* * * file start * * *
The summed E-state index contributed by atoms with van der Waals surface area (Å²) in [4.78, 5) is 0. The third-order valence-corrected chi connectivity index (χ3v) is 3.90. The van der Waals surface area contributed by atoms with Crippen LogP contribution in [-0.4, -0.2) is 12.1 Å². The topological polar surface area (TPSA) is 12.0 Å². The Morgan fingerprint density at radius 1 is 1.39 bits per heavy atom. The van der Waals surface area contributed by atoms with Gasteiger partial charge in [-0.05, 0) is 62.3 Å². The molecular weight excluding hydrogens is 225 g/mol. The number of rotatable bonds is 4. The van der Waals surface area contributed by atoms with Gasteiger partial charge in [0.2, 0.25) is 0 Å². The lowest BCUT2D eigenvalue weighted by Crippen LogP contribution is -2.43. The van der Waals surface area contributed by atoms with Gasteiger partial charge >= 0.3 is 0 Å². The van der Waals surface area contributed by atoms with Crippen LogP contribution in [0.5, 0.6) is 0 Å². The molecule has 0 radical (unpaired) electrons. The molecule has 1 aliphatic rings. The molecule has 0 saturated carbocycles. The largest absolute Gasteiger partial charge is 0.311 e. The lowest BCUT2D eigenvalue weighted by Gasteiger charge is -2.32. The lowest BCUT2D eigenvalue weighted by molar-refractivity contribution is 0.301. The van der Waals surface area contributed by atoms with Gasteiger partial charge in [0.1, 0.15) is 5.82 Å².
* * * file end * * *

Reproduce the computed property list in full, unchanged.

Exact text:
The summed E-state index contributed by atoms with van der Waals surface area (Å²) in [4.78, 5) is 0. The third-order valence-corrected chi connectivity index (χ3v) is 3.90. The van der Waals surface area contributed by atoms with Crippen LogP contribution in [-0.4, -0.2) is 12.1 Å². The topological polar surface area (TPSA) is 12.0 Å². The Morgan fingerprint density at radius 1 is 1.39 bits per heavy atom. The van der Waals surface area contributed by atoms with Gasteiger partial charge in [-0.05, 0) is 62.3 Å². The molecular weight excluding hydrogens is 225 g/mol. The number of rotatable bonds is 4. The van der Waals surface area contributed by atoms with Gasteiger partial charge in [0.2, 0.25) is 0 Å². The lowest BCUT2D eigenvalue weighted by Crippen LogP contribution is -2.43. The van der Waals surface area contributed by atoms with Gasteiger partial charge >= 0.3 is 0 Å². The van der Waals surface area contributed by atoms with Crippen LogP contribution in [0.5, 0.6) is 0 Å². The molecule has 0 radical (unpaired) electrons. The molecule has 1 aliphatic rings. The molecule has 0 saturated carbocycles. The largest absolute Gasteiger partial charge is 0.311 e. The lowest BCUT2D eigenvalue weighted by Gasteiger charge is -2.32. The lowest BCUT2D eigenvalue weighted by molar-refractivity contribution is 0.301. The van der Waals surface area contributed by atoms with Gasteiger partial charge in [0.1, 0.15) is 5.82 Å².